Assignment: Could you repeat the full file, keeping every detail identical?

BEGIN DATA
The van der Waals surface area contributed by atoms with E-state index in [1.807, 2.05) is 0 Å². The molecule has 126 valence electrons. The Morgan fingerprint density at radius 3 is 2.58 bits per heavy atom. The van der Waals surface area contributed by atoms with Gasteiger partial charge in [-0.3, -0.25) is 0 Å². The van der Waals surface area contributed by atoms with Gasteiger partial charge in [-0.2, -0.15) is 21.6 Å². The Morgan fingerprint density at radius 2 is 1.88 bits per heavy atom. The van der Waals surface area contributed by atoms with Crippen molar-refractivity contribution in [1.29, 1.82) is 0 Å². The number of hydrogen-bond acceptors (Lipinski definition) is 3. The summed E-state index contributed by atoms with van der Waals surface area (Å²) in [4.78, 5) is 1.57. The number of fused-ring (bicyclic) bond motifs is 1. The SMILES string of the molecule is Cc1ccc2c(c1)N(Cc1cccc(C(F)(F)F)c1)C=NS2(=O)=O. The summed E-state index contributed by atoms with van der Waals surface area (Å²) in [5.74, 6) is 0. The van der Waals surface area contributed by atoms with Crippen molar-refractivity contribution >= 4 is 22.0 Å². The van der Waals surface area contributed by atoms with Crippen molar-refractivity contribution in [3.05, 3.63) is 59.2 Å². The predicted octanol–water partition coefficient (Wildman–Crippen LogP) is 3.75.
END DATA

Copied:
The van der Waals surface area contributed by atoms with E-state index in [1.807, 2.05) is 0 Å². The molecule has 126 valence electrons. The Morgan fingerprint density at radius 3 is 2.58 bits per heavy atom. The van der Waals surface area contributed by atoms with Gasteiger partial charge in [-0.3, -0.25) is 0 Å². The van der Waals surface area contributed by atoms with Gasteiger partial charge in [-0.2, -0.15) is 21.6 Å². The Morgan fingerprint density at radius 2 is 1.88 bits per heavy atom. The van der Waals surface area contributed by atoms with Crippen molar-refractivity contribution in [1.29, 1.82) is 0 Å². The number of hydrogen-bond acceptors (Lipinski definition) is 3. The summed E-state index contributed by atoms with van der Waals surface area (Å²) in [4.78, 5) is 1.57. The number of fused-ring (bicyclic) bond motifs is 1. The SMILES string of the molecule is Cc1ccc2c(c1)N(Cc1cccc(C(F)(F)F)c1)C=NS2(=O)=O. The summed E-state index contributed by atoms with van der Waals surface area (Å²) in [5.74, 6) is 0. The van der Waals surface area contributed by atoms with Crippen molar-refractivity contribution >= 4 is 22.0 Å². The van der Waals surface area contributed by atoms with Crippen molar-refractivity contribution in [3.05, 3.63) is 59.2 Å². The predicted octanol–water partition coefficient (Wildman–Crippen LogP) is 3.75.